In a recent article The Art of Crowdshifting, author Leon Neyfakh observes:

Culture, the mix of rituals, values, and traditions that defines a group, is tenacious and sticky. Whether the culture belongs to a sports team, a neighborhood, or a country, it persists because it’s one of the main ingredients in the glue that holds the group together–because it exists in the space between people, rather than residing in any one individual. 

…What researchers have found is that there are techniques for changing a culture that appear to work, but they are not always the obvious ones. Doing so in a way that produces lasting results, but doesn’t involve destroying the group entirely, requires finesse, subtlety, and patience. It also requires a certain suspension of optimism about human nature. To really change how a group of people thinks and behaves, it turns out, you don’t need to change what’s inside of them, or appeal to their inner sense of virtue. You just have to convince them that everybody else is doing it.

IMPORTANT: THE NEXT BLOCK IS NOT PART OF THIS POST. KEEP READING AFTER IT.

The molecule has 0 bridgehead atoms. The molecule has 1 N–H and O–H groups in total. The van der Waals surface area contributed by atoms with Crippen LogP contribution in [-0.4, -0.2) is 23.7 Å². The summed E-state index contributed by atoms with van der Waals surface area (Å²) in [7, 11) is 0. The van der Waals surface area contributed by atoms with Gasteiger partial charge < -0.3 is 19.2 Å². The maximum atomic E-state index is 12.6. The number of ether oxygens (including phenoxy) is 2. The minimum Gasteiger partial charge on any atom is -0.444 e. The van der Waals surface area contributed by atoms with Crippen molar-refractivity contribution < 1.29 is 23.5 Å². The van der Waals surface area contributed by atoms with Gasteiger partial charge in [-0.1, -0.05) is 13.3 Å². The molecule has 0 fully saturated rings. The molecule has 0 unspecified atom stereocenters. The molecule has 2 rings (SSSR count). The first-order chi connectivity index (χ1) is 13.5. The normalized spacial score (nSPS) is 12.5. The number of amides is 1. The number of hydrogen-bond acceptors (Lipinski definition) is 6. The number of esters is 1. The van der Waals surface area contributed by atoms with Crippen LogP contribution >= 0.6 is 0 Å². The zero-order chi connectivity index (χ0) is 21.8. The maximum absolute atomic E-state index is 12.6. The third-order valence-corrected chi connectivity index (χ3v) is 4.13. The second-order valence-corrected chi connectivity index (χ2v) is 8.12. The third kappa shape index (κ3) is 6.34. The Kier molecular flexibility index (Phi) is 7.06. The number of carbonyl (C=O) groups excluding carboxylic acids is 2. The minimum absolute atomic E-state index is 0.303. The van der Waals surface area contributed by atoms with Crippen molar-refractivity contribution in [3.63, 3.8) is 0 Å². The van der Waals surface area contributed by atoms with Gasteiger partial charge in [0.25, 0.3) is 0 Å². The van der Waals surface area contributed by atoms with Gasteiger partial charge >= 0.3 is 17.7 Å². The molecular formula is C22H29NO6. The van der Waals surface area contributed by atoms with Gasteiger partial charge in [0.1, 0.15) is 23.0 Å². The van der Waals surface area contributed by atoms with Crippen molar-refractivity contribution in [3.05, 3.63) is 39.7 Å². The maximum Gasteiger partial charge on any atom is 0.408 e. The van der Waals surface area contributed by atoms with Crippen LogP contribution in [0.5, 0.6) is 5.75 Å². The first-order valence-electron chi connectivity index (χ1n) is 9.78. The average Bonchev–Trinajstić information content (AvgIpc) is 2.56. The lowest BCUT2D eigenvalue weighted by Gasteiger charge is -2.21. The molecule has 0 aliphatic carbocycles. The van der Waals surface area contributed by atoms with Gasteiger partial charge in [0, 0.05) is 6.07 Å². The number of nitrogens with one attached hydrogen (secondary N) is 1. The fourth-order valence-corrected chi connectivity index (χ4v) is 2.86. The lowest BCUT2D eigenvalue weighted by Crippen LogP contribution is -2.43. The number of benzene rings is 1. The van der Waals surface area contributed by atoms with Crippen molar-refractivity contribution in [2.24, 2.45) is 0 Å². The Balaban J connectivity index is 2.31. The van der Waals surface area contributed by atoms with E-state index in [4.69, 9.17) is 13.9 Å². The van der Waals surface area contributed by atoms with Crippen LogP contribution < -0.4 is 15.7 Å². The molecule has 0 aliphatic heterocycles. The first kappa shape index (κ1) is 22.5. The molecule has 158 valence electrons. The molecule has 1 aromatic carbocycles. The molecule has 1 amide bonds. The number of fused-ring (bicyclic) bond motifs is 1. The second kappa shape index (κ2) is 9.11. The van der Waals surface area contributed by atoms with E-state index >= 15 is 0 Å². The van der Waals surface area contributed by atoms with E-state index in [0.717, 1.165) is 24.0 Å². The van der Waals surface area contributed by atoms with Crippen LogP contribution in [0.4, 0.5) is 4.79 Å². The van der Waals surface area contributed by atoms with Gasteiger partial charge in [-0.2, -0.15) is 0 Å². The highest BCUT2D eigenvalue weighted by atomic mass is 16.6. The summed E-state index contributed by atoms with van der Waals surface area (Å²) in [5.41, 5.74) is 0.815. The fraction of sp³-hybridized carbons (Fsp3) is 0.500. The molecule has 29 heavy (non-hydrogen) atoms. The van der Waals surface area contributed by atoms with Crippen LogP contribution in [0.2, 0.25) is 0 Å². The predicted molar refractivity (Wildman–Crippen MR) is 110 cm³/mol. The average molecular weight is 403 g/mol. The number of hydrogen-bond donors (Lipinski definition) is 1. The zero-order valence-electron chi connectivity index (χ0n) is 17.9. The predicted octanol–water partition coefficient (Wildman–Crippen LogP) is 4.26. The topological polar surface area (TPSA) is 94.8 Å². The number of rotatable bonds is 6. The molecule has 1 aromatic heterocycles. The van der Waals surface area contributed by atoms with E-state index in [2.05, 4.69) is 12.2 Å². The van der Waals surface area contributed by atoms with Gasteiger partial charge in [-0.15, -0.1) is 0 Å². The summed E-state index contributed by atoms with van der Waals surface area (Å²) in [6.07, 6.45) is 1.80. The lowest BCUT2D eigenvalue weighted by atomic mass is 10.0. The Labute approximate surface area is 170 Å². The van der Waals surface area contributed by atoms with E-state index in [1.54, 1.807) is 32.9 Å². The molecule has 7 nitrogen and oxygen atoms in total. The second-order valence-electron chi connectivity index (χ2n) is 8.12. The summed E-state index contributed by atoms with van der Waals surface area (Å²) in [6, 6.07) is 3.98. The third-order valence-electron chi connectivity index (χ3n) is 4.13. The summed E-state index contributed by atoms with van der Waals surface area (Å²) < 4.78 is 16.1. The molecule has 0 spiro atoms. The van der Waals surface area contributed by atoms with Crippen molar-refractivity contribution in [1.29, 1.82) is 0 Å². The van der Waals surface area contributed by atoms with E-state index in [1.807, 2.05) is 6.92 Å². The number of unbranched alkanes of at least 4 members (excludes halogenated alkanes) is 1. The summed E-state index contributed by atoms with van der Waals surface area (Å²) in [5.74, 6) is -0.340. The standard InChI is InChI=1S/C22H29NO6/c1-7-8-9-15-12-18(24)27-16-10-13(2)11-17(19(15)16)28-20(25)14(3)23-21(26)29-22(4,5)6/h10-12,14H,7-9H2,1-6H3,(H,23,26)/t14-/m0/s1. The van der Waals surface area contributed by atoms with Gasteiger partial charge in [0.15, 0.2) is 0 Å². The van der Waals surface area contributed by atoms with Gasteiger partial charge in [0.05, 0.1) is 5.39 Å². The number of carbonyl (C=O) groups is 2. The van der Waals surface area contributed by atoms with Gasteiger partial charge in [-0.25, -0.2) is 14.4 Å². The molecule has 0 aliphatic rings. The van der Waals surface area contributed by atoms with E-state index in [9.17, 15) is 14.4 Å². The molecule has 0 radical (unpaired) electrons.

“The inner conformist is stronger than the inner activist,” said Michael Morris, a psychologist at Columbia University who studies the role of culture in decision-making.

Of course, this is precisely what makes hookup culture so pervasive on college campuses. One study revealed that college students prefer dating to hooking up, but continue to hook up rather than go on dates. 

[The study author]…says it comes down to something called “pluralistic ignorance.” Essentially: Everybody’s doing it, so it must be good.

One of Kahn’s previous studies on the topic found that both men and women overestimated the degree to which the opposite gender enjoyed hooking up — described in this study as “a sexual encounter, usually lasting only one night, between people who are strangers or brief acquaintances.”

Furthermore, students overestimated how much members of their own gender liked hooking up. “Because everybody else is hooking up you assume that they do it because they like it. Whereas you know that you don’t like it that much, but you do it to go along,” Kahn explains. “College students are very conformist.”